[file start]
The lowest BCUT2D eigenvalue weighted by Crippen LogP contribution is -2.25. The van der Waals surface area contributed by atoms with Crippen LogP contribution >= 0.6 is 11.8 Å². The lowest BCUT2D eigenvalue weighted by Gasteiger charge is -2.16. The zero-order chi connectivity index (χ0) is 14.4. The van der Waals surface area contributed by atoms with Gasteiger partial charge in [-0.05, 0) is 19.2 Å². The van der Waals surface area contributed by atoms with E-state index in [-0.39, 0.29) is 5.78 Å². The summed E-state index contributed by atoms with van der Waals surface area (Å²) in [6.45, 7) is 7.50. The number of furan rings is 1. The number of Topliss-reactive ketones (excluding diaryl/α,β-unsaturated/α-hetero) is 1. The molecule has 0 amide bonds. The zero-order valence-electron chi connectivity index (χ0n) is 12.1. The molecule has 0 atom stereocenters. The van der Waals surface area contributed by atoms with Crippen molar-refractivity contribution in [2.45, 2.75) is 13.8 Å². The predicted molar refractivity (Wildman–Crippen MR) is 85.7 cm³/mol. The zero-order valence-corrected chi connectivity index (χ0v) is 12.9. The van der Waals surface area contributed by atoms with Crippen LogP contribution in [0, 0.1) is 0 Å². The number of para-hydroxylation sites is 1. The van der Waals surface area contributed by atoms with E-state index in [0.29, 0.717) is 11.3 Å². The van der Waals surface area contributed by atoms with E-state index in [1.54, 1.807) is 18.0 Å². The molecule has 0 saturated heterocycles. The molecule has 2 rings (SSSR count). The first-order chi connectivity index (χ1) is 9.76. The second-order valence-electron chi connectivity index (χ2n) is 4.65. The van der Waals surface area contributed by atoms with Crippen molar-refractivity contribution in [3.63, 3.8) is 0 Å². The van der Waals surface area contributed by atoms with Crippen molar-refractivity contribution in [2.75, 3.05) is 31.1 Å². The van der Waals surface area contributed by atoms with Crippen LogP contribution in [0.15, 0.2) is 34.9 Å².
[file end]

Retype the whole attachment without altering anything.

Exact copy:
The lowest BCUT2D eigenvalue weighted by Crippen LogP contribution is -2.25. The van der Waals surface area contributed by atoms with Crippen LogP contribution >= 0.6 is 11.8 Å². The lowest BCUT2D eigenvalue weighted by Gasteiger charge is -2.16. The zero-order chi connectivity index (χ0) is 14.4. The van der Waals surface area contributed by atoms with Gasteiger partial charge in [-0.05, 0) is 19.2 Å². The van der Waals surface area contributed by atoms with E-state index in [-0.39, 0.29) is 5.78 Å². The summed E-state index contributed by atoms with van der Waals surface area (Å²) in [6.45, 7) is 7.50. The number of furan rings is 1. The number of Topliss-reactive ketones (excluding diaryl/α,β-unsaturated/α-hetero) is 1. The molecule has 0 amide bonds. The zero-order valence-electron chi connectivity index (χ0n) is 12.1. The molecule has 0 atom stereocenters. The van der Waals surface area contributed by atoms with Crippen molar-refractivity contribution in [2.45, 2.75) is 13.8 Å². The predicted molar refractivity (Wildman–Crippen MR) is 85.7 cm³/mol. The zero-order valence-corrected chi connectivity index (χ0v) is 12.9. The van der Waals surface area contributed by atoms with Crippen LogP contribution in [0, 0.1) is 0 Å². The number of para-hydroxylation sites is 1. The van der Waals surface area contributed by atoms with E-state index in [0.29, 0.717) is 11.3 Å². The van der Waals surface area contributed by atoms with E-state index in [1.54, 1.807) is 18.0 Å². The molecule has 0 saturated heterocycles. The molecule has 2 rings (SSSR count). The first-order chi connectivity index (χ1) is 9.76. The second-order valence-electron chi connectivity index (χ2n) is 4.65. The van der Waals surface area contributed by atoms with Crippen molar-refractivity contribution in [3.63, 3.8) is 0 Å². The van der Waals surface area contributed by atoms with Crippen molar-refractivity contribution in [2.75, 3.05) is 31.1 Å². The van der Waals surface area contributed by atoms with Crippen LogP contribution in [0.15, 0.2) is 34.9 Å².